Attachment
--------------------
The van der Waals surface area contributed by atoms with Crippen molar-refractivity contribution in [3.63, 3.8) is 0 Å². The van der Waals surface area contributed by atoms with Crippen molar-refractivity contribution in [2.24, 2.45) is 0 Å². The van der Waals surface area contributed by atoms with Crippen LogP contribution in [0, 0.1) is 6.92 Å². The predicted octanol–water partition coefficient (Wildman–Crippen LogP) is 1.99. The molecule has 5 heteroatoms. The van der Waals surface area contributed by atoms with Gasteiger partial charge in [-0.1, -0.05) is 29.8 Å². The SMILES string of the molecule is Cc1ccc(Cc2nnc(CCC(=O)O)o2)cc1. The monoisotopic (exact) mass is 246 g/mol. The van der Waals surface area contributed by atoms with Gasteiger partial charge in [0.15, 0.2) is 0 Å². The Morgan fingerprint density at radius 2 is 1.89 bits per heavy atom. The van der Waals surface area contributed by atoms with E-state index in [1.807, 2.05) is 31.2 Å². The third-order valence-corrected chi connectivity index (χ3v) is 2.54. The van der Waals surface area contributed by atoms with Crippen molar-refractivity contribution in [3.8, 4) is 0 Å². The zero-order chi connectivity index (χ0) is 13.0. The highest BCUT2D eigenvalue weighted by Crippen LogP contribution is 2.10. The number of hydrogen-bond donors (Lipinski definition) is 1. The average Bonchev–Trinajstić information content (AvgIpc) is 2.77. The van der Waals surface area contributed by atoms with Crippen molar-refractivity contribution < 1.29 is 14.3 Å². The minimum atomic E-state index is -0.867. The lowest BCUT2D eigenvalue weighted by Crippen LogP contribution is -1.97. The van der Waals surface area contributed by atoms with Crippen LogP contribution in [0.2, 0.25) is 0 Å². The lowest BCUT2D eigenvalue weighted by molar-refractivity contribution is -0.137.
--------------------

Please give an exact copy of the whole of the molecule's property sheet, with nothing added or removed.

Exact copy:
The van der Waals surface area contributed by atoms with Crippen molar-refractivity contribution in [3.63, 3.8) is 0 Å². The van der Waals surface area contributed by atoms with Crippen molar-refractivity contribution in [2.24, 2.45) is 0 Å². The van der Waals surface area contributed by atoms with Crippen LogP contribution in [0, 0.1) is 6.92 Å². The predicted octanol–water partition coefficient (Wildman–Crippen LogP) is 1.99. The molecule has 5 heteroatoms. The van der Waals surface area contributed by atoms with Gasteiger partial charge in [-0.1, -0.05) is 29.8 Å². The SMILES string of the molecule is Cc1ccc(Cc2nnc(CCC(=O)O)o2)cc1. The monoisotopic (exact) mass is 246 g/mol. The van der Waals surface area contributed by atoms with Gasteiger partial charge in [0.15, 0.2) is 0 Å². The Morgan fingerprint density at radius 2 is 1.89 bits per heavy atom. The van der Waals surface area contributed by atoms with E-state index in [1.807, 2.05) is 31.2 Å². The third-order valence-corrected chi connectivity index (χ3v) is 2.54. The van der Waals surface area contributed by atoms with Crippen molar-refractivity contribution in [3.8, 4) is 0 Å². The zero-order chi connectivity index (χ0) is 13.0. The highest BCUT2D eigenvalue weighted by Crippen LogP contribution is 2.10. The number of hydrogen-bond donors (Lipinski definition) is 1. The average Bonchev–Trinajstić information content (AvgIpc) is 2.77. The van der Waals surface area contributed by atoms with Crippen molar-refractivity contribution < 1.29 is 14.3 Å². The minimum atomic E-state index is -0.867. The lowest BCUT2D eigenvalue weighted by Crippen LogP contribution is -1.97. The van der Waals surface area contributed by atoms with Crippen LogP contribution in [0.2, 0.25) is 0 Å². The lowest BCUT2D eigenvalue weighted by molar-refractivity contribution is -0.137.